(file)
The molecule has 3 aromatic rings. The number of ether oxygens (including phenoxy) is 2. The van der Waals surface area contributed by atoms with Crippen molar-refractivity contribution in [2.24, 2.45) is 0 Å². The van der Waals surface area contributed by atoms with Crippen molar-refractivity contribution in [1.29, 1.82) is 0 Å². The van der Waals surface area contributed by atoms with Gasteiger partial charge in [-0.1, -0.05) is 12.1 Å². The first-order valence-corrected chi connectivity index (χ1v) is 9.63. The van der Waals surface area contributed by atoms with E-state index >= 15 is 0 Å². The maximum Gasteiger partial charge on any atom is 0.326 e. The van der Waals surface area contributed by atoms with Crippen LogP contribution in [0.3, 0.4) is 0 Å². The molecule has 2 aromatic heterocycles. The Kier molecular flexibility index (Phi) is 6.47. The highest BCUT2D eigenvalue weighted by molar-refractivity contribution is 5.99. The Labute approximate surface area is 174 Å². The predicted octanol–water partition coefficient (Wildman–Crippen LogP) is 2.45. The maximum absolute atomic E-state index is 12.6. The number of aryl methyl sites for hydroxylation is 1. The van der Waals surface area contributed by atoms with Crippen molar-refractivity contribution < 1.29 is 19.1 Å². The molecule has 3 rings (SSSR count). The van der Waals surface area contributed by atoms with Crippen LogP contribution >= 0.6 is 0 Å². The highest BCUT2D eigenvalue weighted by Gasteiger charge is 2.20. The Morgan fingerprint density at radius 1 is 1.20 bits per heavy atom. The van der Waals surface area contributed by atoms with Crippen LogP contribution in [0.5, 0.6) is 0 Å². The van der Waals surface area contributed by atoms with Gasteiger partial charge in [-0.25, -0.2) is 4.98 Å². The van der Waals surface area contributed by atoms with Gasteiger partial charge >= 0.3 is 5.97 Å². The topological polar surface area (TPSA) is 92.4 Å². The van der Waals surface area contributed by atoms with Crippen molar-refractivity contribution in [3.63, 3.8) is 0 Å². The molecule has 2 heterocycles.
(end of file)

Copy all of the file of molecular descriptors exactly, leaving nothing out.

The molecule has 3 aromatic rings. The number of ether oxygens (including phenoxy) is 2. The van der Waals surface area contributed by atoms with Crippen molar-refractivity contribution in [2.24, 2.45) is 0 Å². The van der Waals surface area contributed by atoms with Crippen molar-refractivity contribution in [1.29, 1.82) is 0 Å². The van der Waals surface area contributed by atoms with Gasteiger partial charge in [-0.1, -0.05) is 12.1 Å². The first-order valence-corrected chi connectivity index (χ1v) is 9.63. The van der Waals surface area contributed by atoms with E-state index >= 15 is 0 Å². The maximum Gasteiger partial charge on any atom is 0.326 e. The van der Waals surface area contributed by atoms with Crippen LogP contribution in [0.3, 0.4) is 0 Å². The molecule has 2 aromatic heterocycles. The Kier molecular flexibility index (Phi) is 6.47. The highest BCUT2D eigenvalue weighted by molar-refractivity contribution is 5.99. The Labute approximate surface area is 174 Å². The predicted octanol–water partition coefficient (Wildman–Crippen LogP) is 2.45. The maximum absolute atomic E-state index is 12.6. The number of aryl methyl sites for hydroxylation is 1. The van der Waals surface area contributed by atoms with Crippen molar-refractivity contribution < 1.29 is 19.1 Å². The molecule has 3 rings (SSSR count). The van der Waals surface area contributed by atoms with Crippen LogP contribution >= 0.6 is 0 Å². The highest BCUT2D eigenvalue weighted by Gasteiger charge is 2.20. The Morgan fingerprint density at radius 1 is 1.20 bits per heavy atom. The van der Waals surface area contributed by atoms with Crippen LogP contribution in [0.5, 0.6) is 0 Å². The van der Waals surface area contributed by atoms with Gasteiger partial charge in [-0.25, -0.2) is 4.98 Å². The van der Waals surface area contributed by atoms with Gasteiger partial charge >= 0.3 is 5.97 Å². The topological polar surface area (TPSA) is 92.4 Å². The van der Waals surface area contributed by atoms with Crippen molar-refractivity contribution in [3.63, 3.8) is 0 Å². The molecule has 2 heterocycles.